It happened all in one single night. I might have been in bed, but for dramatic reasons lets have me pacing through a rainstorm. I was drenched from head to toe and the only sign that I was still alive was the streetlights illuminating the next few steps I was going to take. There in the depths of my quarter life crisis I asked myself: What do I still want to do? Acting, Directing, Standup, Kitchen Prep, Writing.

It wasn’t an epiphany—I don’t get those—it was more of a “duh!” moment. Writing was the fuel that powered all my other previous passion from directing to standup. It was something I did without ever taking credit for because it was a mean for something else. I took it for granted. And it was a bit upsetting to realize all that wasted time was for not.

I don’t know what it’s like to have a divorcé, but I do know what it was like to call it quits on a dream and start all over. I know what it was like to say bye to a childhood passion and welcome a slightly more mature (but not really) alternative.

I still wonder what I would be doing if I didn’t make that conscious choice to become a writer. But I like to think that I haven’t given up on being a filmmaker. Life, after all, is quite long—or it could be—I’m just taking another route, an elevator. And it’s one that I’m currently enjoying. A lot.

I have spent the past two years with some of the most inspiring and generous people. Attending Print Futures at Douglas College and working at the Other Press has introduced me to a world of writing I wouldn’t have discovered otherwise. It took me out of my comfort zone, introduced me to new challenges and presented me with opportunities I could not have found from the comforts of my own home. It gave me confidence and made me adventurous. Failure was inevitable, but I wasn’t doing it alone anymore. More important than my education and my skills, I now have supporters. People whom I can turn to when I mess up a line or miss a grammatical error. I’m safe now. I’m on the right path… the climb continues.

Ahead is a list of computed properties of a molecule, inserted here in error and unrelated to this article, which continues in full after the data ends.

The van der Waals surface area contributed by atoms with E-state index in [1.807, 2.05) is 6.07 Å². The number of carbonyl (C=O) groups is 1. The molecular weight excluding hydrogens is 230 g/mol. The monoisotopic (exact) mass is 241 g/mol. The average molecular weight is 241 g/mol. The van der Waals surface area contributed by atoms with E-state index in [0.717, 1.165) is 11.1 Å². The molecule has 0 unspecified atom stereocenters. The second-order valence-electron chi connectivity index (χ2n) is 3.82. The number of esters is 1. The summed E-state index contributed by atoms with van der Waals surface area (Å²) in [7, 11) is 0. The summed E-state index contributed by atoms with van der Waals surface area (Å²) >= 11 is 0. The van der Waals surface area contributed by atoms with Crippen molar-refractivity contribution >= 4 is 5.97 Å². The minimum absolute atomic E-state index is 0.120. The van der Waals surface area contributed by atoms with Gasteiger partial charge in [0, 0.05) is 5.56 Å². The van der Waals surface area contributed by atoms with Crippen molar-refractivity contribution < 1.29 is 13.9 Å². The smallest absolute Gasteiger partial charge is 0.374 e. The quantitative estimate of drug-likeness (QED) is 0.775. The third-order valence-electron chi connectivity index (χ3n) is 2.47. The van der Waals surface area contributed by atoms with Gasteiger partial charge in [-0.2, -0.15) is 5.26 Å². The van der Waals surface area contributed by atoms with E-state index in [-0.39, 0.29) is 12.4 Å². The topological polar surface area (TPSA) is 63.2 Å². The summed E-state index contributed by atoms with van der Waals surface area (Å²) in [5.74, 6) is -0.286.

– Elliot Chan, April 17, 2014

The Past in Between by Elliot Chan

Buy it here!

pastinbetweentitle2

Book description:

Some people get second chances, but Constable Seth Southgate and Van Vuong are much luckier, they’ve got many more—unfortunately chances aren’t privileges, they aren’t measurable, and they aren’t always acknowledged. From a hospital bed and a prison cell, the two men face the repercussions of their choices, recall the chances they received, and wonder when the trigger was pulled and their fortunes faded.

Origin of the book:

In 2010, I didn’t have much going on. I bounced around different jobs, while still trying to hang on to some hope of becoming an actor/director. As I waited for Hollywood to call, I did a lot of writing and developed a love for it—a love that didn’t leave me feeling jilted, unlike my love for film. I entered the 3-Day Writing Contest to motivate myself to write something, just to get it done from beginning to end. Well, I did it—and I left it on the shelf for 3 years. Why I abandoned it for so long, I don’t know, but I do know that I don’t believe in building a boat and never sailing it. So here it is now: The Past in Between is a novel about second chances… which is fitting, because I gave it a second chance to be read, just like how writing offered me a second chance to create artistically, in addition to making a living and pursuing a passion. It really is nice looking back sometimes and seeing where I’ve come from. This book allowed me to do that. Now let’s look forward.

The Past in Between is available on Amazon for ebook.